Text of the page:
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GUN CONTROL

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by

Timothy Merritt

on 19 August 2013

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Transcript of GUN CONTROL

THE FACTS
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America has more private gun ownership than any other country in the world (between 270-310 million guns). The combined total of military and police firearms is only about 4 million. Last year, Americans spent $11.7 billion dollars on guns and ammo. But numbers this big are too abstract. Let's put things into perspective.
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Gun violence has prompted a heightened debate about America's gun love and its impact on our society. We will attempt to clarify the issues, and investigate their underlying ethical meaning.
The Debate
The recent tragedies at Sandy Hook Elementary, the Aurora theater shooting, and the death of Trayvon Martin all fuel the ever growing debate about guns and gun violence in America.

It's inferred that violent crime is increasing, and that guns are responsible. But what do the statistics say?
MOUNTING TRAGEDY
THE NUMBERS
AN ARMED POPULACE
According to a study conducted by criminologists for the Harvard Journal of Law & Public Policy, "...the consistent international pattern is that more guns equal LESS murder and other violent crimes."
(http://law.bepress.com/expresso/eps/1413)
HOWEVER...
Laws passed by gun lobbyists
have forbidden the CDC to release any research that would promote increased gun control, so data remains scant and often inconclusive.

(http://www.livescience.com/26253-government-stifled-gun-research.html)
And while being armed against those who are already armed might level the playing field, is arming EVERYONE really the best answer? What about disarmament? The problem here, especially in the US, is that the 2nd Amendment is not likely to ever be overturned, so we need to find a solution that allows private ownership while still keeping the peace. Yet while any mention of (possibly) infringing on 2nd Amendment rights is met with hostility both by gun advocates and most politicians, other Amendments less tied to industry seem to be more open for alteration.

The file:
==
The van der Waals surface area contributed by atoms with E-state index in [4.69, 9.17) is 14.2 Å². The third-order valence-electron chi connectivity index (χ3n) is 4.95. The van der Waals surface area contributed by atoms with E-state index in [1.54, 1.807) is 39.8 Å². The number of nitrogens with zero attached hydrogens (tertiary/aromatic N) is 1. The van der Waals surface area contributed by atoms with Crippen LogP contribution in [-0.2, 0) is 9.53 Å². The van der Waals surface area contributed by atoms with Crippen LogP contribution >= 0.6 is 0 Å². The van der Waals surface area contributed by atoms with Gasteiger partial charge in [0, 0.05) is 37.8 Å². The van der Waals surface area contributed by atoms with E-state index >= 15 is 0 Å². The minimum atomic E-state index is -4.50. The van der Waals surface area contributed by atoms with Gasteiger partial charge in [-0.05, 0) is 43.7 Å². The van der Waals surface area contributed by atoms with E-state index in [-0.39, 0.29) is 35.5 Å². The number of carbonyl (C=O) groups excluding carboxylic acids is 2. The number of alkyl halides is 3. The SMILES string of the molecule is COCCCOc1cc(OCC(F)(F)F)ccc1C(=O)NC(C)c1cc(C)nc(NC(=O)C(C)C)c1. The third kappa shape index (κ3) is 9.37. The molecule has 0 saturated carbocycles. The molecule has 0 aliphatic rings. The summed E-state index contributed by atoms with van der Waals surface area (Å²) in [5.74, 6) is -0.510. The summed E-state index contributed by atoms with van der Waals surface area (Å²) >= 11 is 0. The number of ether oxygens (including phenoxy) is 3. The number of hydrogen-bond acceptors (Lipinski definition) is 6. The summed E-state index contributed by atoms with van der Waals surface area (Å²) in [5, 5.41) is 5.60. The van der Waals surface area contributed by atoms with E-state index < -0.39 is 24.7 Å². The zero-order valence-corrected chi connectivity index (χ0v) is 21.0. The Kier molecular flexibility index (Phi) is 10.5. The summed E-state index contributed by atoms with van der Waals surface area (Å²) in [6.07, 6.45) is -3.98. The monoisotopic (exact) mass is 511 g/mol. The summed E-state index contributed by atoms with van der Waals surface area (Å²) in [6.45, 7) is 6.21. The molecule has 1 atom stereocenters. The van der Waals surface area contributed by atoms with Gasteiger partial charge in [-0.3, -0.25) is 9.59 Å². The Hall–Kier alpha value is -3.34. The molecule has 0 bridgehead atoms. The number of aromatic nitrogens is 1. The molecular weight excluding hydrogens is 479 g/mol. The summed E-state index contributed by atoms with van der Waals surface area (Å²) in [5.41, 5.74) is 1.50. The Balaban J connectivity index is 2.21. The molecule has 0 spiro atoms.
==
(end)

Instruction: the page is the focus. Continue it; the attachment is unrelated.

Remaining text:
A HISTORIC RIGHT
FOREST FOR THE TREES
MOTIVATIONS & CLARITY
There are two main sides to the gun control debate: that we either need more restrictions/bans, or we need to keep the currents laws/extend more freedom towards firearms. In essence, this is a "for or against" argument.
OR IS IT?
As mentioned in the earlier video, gun violence is only part of a larger socioeconomic problem. Areas with high violent crime rates also tend to have high levels of poverty, unemployment, and lack of education that feeds and reinforces the prevalence of gun violence and crime.
The media portrays the issue as only two sided: either guns are good, or guns are bad. Either more guns will solve the problem, or less guns will. Since much of the media is privately owned, they have a responsibility to perpetuate the views of their shareholders, or ignore adversaries. But when they lead the public to believe the gun debate is either/or, they funnel discourse and encourage division.
FAIR AND BALANCED
In reality, the debate is something much less definitive. Our species as a whole continues to fight against one another, just as we’ve always done, and as long as we continue to do so we will continue to injure and kill one another--whether with guns or without.
UPRIGHT APES
The public has always been reactionary to the media and its claims. Terrible tragedies like Sandy Hook stir up emotive responses from the public, who see a madman with a gun and make a leap of logic. Similar reactions happened after 9/11, where a nearly unanimous public demanded stringent security measures to be put into place at all airports. But only a year or two later, confidence in agencies like the TSA waned, and it became commonplace to disdain and dismiss the extraneous security measures as useless.
The debate is polarized to manipulate the very public who is at odds because of it. “Facts”, polls, and rhetoric are constantly skewed or spun towards one agenda or another—whether for or against guns, the basis of most of the rhetoric is political, which is inherently slippery.
“Political language... is designed to make lies sound truthful and murder respectable, and to give an appearance of solidity to pure wind.” - George Orwell